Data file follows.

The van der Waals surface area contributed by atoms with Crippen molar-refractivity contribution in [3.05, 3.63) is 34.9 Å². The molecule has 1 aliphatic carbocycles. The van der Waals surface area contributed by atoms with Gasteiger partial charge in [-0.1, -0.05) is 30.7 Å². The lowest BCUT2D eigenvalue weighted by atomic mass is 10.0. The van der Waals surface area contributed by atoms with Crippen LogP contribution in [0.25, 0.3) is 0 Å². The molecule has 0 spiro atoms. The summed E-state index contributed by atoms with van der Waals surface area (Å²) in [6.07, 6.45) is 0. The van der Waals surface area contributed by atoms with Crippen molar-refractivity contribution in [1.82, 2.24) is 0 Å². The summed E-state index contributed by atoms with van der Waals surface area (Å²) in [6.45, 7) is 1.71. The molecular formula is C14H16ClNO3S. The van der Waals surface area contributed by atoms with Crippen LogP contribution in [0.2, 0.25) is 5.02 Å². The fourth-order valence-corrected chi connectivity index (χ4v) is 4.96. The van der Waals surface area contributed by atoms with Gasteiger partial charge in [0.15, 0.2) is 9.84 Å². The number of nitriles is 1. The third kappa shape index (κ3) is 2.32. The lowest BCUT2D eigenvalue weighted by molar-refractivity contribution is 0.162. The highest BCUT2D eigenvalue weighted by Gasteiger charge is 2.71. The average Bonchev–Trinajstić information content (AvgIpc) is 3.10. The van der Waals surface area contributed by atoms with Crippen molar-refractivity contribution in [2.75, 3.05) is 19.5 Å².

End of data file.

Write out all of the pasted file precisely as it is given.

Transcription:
The van der Waals surface area contributed by atoms with Crippen molar-refractivity contribution in [3.05, 3.63) is 34.9 Å². The molecule has 1 aliphatic carbocycles. The van der Waals surface area contributed by atoms with Gasteiger partial charge in [-0.1, -0.05) is 30.7 Å². The lowest BCUT2D eigenvalue weighted by atomic mass is 10.0. The van der Waals surface area contributed by atoms with Crippen LogP contribution in [0.25, 0.3) is 0 Å². The molecule has 0 spiro atoms. The summed E-state index contributed by atoms with van der Waals surface area (Å²) in [6.07, 6.45) is 0. The van der Waals surface area contributed by atoms with Crippen molar-refractivity contribution in [1.82, 2.24) is 0 Å². The summed E-state index contributed by atoms with van der Waals surface area (Å²) in [6.45, 7) is 1.71. The molecular formula is C14H16ClNO3S. The van der Waals surface area contributed by atoms with Crippen LogP contribution in [0.2, 0.25) is 5.02 Å². The fourth-order valence-corrected chi connectivity index (χ4v) is 4.96. The van der Waals surface area contributed by atoms with Gasteiger partial charge in [0.15, 0.2) is 9.84 Å². The number of nitriles is 1. The third kappa shape index (κ3) is 2.32. The lowest BCUT2D eigenvalue weighted by molar-refractivity contribution is 0.162. The highest BCUT2D eigenvalue weighted by Gasteiger charge is 2.71. The average Bonchev–Trinajstić information content (AvgIpc) is 3.10. The van der Waals surface area contributed by atoms with Crippen molar-refractivity contribution in [2.75, 3.05) is 19.5 Å².